Combatting South Carolina’s nursing shortage in the next few years will take a team effort, involving health care companies as well as universities who train the essential health care workers.
Through the Prisma Health Nursing Scholars program announced last fall, Prisma Health is providing $5 million to five South Carolina schools, including USC Columbia and USC Upstate, which will receive $1.3 million each.
USC Columbia nursing graduates are in the top 1 percent in the nation for pass rates on the National Council Licensure Examination for Registered Nurses.
The program also helps the next generation of South Carolina nurses understand their roles within a larger health care system.
“We believe the Prisma Health Nursing Scholars program — done in partnership with our academic partners like USC — will help us provide unique experiences to nursing students across South Carolina, which will benefit our future RNs as well as the patients they serve,” says Veronica M. Deas, executive director, nursing scholarship and program development for Prisma Health. “This innovative program provides students an opportunity to experience the Prisma Health culture from a system perspective, while understanding how the role of the RN is integrated into the system.”
As part of the program, students also have opportunities to network and shadow practitioners in the field.
“Unlike the focus of a clinical rotation to learn clinical skills, this program is focused on providing access to select shadowing experiences, engagement in a community project and mentorship,” Deas says. “These unique experiences will support students in their transition into the role of an independent, confident practicing RN.”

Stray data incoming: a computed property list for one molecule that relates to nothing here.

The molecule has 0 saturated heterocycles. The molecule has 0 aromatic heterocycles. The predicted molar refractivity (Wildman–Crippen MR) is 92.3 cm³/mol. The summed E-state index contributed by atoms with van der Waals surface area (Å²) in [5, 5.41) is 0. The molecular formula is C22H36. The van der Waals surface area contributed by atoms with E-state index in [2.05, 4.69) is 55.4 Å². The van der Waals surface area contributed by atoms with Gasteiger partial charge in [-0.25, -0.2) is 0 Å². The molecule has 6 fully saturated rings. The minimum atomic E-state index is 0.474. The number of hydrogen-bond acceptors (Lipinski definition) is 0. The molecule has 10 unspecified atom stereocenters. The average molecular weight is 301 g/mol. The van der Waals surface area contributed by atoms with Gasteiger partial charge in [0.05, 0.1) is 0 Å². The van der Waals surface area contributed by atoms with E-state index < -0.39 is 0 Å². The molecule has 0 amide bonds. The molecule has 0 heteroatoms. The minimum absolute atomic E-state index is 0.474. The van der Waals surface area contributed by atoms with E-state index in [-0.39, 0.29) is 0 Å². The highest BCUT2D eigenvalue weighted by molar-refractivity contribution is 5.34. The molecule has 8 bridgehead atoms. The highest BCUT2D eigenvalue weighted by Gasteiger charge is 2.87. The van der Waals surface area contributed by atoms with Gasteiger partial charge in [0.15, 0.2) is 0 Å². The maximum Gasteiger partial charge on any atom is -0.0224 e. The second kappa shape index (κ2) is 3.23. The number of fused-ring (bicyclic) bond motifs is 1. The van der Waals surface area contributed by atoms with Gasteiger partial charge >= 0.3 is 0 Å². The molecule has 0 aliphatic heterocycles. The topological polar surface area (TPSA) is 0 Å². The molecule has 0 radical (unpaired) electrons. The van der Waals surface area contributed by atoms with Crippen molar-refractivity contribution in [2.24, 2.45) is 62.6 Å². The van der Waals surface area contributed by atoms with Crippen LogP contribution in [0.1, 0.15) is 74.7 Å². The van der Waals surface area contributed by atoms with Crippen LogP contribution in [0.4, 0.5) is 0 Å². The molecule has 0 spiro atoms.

Between the five participating schools, the Prisma Health Nursing Scholars program should initially impact more than 200 students statewide. Because a large portion of the gifts is endowed, they will have an ongoing impact on future nursing students.
“Prisma Health is providing our nursing students with opportunities for scholarships and access to clinical experiences,” says USC College of Nursing Dean Jeannette Andrews. “This pilot nursing program will support USC College of Nursing’s commitment to solve the critical nursing shortage in our state with affordable solutions for our students.”
Jenna Syslo, who is part of the initial cohort of Prisma Health scholars at USC Columbia, begins her upper division nursing coursework in the summer and says she has already started working on a community service project involving families with children in the neonatal intensive care unit.
“One of the things that I’ve loved about Prisma Health Scholars is that we’re getting to learn more about community service and doing that in the health care field,” Syslo says. “Growing up, I wanted to work in a field that helped and supported people. And I feel like health care is a great way to do that.”
After spring break, Syslo will get the opportunity to shadow an emergency nurse or a nurse practitioner. Her ultimate goal, after working as a nurse for a few years, is to return to school to become a nurse practitioner.